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TmEE co.(TM)
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Post by TmEE co.(TM) » Fri Feb 21, 2014 7:04 am

There's still the other 25µs of that line, and VDP is outputting during that time too. That is where the border and sync periods are.
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Post by Nemesis » Thu Feb 27, 2014 2:27 am

I find the easiest way to think about analog video is to forget about pixels all together. All a CRT tube is doing is visualizing an analog waveform. It's basically a three channel oscilloscope, with red green and blue inputs. Unlike an oscilloscope, rather than varying the beam position based on input voltage, the voltage level for each input is mapped to the brightness or intensity of that colour channel at any given point. The sync inputs determine the speed and position of the raster beam, basically adjusting your time.

In a nutshell, you've got analog waveform input, and that's it. There are no pixels, or any fixed sample points in that waveform of any kind. There isn't even any real requirement for the sync to be sensible or stable from one frame to the next, and in the case of interlaced displays, it isn't.

In reality, a graphics processor is a big digital to analog converter, and its analog output is usually going to be varied at fixed intervals corresponding with some kind of clock pulse. That clock pulse may vary depending on various video mode settings, but at this level, you can usually quantize the video signal into discrete blocks you could call pixels. The problem is, the "pixels" in this case don't have any inherent size mapping, that's determined by the sync pulses which define the screen geometry, and it's quite common, and perfectly valid, to have pixels that are non-square. In a more extreme example, you could have pixels which even potentially start on one line and finish on another, start on one frame and finish on another, or be offset in any conceivable way on the screen. The screen itself is a big canvas with no defined grid or geometry of any kind. The sync pulses allow the mapping of the pixels to the physical screen surface to be constantly redefined. Interlacing is a simple example of this, where each frame is offset by 0.5 of a "line" from the previous frame, but all kinds of transformations in the screen geometry are possible.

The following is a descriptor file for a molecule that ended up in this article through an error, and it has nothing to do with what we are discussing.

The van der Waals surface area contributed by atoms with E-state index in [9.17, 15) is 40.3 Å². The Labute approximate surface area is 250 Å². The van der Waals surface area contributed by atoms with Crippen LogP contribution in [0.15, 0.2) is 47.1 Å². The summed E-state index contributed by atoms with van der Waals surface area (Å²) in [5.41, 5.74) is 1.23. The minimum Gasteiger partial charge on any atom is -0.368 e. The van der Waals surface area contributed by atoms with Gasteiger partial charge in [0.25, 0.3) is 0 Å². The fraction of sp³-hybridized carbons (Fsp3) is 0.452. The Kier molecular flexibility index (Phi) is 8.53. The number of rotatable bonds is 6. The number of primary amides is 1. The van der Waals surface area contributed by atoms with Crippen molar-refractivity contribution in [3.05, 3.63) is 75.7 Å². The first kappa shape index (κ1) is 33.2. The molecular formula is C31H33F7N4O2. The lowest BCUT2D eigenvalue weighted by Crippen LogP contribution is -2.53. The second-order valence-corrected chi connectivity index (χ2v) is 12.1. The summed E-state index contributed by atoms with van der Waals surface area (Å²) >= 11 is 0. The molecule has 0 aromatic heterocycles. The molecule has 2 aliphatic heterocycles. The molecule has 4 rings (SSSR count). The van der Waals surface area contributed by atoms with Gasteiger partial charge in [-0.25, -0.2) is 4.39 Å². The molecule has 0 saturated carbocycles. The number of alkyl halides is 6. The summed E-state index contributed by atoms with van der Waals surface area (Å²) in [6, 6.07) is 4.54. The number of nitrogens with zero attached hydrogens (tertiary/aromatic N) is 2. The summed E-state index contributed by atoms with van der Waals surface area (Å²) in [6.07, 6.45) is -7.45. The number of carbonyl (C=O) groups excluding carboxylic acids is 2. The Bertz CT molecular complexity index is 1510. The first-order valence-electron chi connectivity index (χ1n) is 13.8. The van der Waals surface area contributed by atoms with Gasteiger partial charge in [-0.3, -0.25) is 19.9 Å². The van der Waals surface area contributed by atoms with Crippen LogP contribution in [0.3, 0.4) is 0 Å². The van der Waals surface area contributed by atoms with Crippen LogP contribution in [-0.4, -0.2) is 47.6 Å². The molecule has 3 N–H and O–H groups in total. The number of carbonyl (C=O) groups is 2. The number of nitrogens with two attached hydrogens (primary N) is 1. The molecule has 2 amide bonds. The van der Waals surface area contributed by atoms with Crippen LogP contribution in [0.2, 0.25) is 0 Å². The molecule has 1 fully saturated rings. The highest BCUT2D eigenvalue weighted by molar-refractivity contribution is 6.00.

The biggest difficulty in converting analog video to some kind of fixed image in square pixels is actually dealing with the sync pulses. Any correct transformation of the colour data would need to continually calculate the screen geometry at any given point based on the current and past sync input, mapping the current raster position to its own pixel grid in the same way a CRT would adjust its raster beam position. If you do this right, it's then just as simple as sampling the red green and blue channel inputs at that point in time, and you've got your pixel colour, with a transform to give you your canvas location. With this technique, you could even visualize the full overscan region, with no blanking areas where video signal is dropped at all. There's quite a lot of processing to do this kind of transformation in software at real time, but it's possible. Personally, I'd love to see someone build this as a hardware device. The current scanline converters and the like that appear to be on the market are pretty crappy, they all seem to only work for a few screen modes and that's it. There's no reason you couldn't make one decent converter that can handle any analog video signal and convert it to an image. It might be possible to do this in realtime using an off the shelf microcontroller, perhaps even on the raspberry pi.

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Post by Mechanical Menace » Thu May 01, 2014 9:08 am

Nemesis wrote:There's no reason you couldn't make one decent converter that can handle any analog video signal and convert it to an image. It might be possible to do this in realtime using an off the shelf microcontroller, perhaps even on the raspberry pi.
I'd personally look more at an XMOS for that. If taking the ARM devboard route a BeagleBone Black.

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